In all of his life, Lucas has been the one who has suffered through the most, medically speaking anyway.
It all started right after he turned two. He suffered through ear infection after ear infection after ear infection which lead to tubes, tubes and more tubes. Lucas had three or four sets of tubes before he turned seven. Right after Claire was born he had his head stitched shut when he tried to "fly" from the couch through the air. Lucas had a bought of toxic synovitis, which landed him in the hospital for three days waiting to see what, if anything, needed to be done. He had a mastoidectomy to clear infected fluid out from his inner ear. And Lucas has had a hole in one of his eardrums repaired twice, all before he hit double digits.
When he was little and an ear infection would hit, he would cry and sob and rock back and forth in extreme pain. The pain from the toxic synovitis was so bad they had to give him morphine in the hospital. None of this was life threatening or terribly scary for us...well, maybe the toxic synovitis was a little scary until we knew what it was ~ an infection of the synovial fluid surrounding his hip joints. So I have to say, we've been fortunate in all of these little blips in Lucas' life.
Now that he's older his tolerance for pain is nearly unbelievable. He broke his thumb a couple of years ago when he was sledding and wanted to continue playing and sliding down the icy hill. Lucas separated his should playing hockey and it wasn't until a couple of days afterward that he came to me and said, "Mom, does this shoulder look normal?" I took one look and called the doctor. In both of those instances he never complained. He never said something hurt or "Woe is me." He's a tough, little nut.
So, now he's headed in for another surgery on different part of his body. In one of his last hockey games of the season, he went down hard on his knee. We knew he injured it but with ice, time and rest we thought it would heal. No such luck. It's a meniscus tear, the doctor said. It needs to be repaired with surgery, Lucas heard. His face blanched as white as it did when the doctor pressed on the injured part of his knee. Lucas knows all too well what surgery entails...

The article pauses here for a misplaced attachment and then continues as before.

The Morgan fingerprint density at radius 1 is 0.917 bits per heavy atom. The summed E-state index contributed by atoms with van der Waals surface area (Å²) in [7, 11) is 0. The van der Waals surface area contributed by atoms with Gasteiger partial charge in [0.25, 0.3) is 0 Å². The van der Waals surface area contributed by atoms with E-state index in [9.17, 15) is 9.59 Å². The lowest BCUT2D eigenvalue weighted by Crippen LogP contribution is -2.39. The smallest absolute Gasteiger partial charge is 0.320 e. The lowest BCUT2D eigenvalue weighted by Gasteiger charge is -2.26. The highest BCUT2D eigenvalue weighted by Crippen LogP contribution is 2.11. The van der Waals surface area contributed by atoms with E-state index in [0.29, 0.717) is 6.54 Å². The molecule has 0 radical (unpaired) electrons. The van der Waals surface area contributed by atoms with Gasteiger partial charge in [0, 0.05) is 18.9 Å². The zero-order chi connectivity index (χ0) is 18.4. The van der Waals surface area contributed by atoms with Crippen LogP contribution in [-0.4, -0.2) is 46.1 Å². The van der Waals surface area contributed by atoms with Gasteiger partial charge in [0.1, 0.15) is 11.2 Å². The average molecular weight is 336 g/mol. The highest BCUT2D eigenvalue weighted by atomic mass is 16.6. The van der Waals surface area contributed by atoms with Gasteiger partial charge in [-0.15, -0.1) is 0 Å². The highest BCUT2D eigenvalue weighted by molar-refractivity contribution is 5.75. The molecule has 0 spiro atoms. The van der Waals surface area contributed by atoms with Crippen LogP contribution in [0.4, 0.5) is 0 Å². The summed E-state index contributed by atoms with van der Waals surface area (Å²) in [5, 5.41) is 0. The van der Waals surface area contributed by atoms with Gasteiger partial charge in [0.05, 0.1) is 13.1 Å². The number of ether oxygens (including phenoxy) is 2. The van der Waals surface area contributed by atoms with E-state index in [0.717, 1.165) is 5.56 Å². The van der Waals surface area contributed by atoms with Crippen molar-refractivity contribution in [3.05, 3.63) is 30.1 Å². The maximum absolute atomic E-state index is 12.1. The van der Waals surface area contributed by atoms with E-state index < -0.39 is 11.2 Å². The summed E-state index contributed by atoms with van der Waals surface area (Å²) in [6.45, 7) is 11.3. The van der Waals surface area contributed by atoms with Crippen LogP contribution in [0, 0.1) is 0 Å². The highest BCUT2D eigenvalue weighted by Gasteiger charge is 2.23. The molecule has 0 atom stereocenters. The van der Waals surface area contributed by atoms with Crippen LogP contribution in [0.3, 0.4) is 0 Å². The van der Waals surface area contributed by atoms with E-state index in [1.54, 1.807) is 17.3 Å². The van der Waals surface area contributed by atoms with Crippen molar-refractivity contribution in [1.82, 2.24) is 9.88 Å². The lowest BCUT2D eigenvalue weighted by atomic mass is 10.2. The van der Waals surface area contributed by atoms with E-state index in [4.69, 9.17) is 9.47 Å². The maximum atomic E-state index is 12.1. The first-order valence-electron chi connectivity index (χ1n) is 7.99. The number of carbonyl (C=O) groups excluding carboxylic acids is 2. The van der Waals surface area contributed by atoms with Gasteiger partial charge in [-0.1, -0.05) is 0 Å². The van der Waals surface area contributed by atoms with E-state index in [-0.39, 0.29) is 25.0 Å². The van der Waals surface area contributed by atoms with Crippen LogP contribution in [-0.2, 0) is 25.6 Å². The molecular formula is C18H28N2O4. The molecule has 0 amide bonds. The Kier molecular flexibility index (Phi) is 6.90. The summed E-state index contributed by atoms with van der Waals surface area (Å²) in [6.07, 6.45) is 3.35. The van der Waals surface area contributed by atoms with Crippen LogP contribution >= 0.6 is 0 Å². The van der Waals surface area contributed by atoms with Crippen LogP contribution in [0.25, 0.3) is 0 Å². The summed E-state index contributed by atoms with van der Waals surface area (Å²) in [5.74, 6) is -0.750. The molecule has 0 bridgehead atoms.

But his face brightened when he was told he would get special treatment at school. A letter would be sent in requesting a five minute early dismissal for all classes and, most importantly, use of the elevator. Lucas is all in now.
He's so far in, in fact, that he came home from his appointment, got out his long board and took off down the road. He figures if he has to have surgery anyway it's not going to hurt a thing to go ahead and enjoy the time before he goes down. A funny, little aside to the story is that the doctor doesn't exactly know how bad the tear is because the pictures were fuzzy. He reprimanded Lucas for not holding still during his MRI and Lucas responded, "I was never told I had to stay still." Ah, sweet Lucas.
So, yesterday I called Lucas' primary care doctor to get an appointment to let the surgery center know he's healthy enough to undergo this procedure. The receptionist asked for his date of birth and when I gave it to her she asked, "Oh, is this for Lucas?"
I told her it was and she said, "OH, the poor guy."
"I know," was my reply.
"Oh dear. Oh dear. Tsk. That's just awful. Poor, little Lucas," she said.
"Well, I have to say I'm glad it's getting fixed," I said.
"Tsk. True. But still. Poor Lucas," she went on.
"Yeah, I know but he'll bounce back quickly. He's young and healthy," I said hoping to end the conversation before she put him on his death bed for a meniscus repair.
What a strange and surreal experience it was to console a doctor's receptionist. And I hope I never have to do it again, especially not for poor, little Lucas.
Oh, for the love of my children...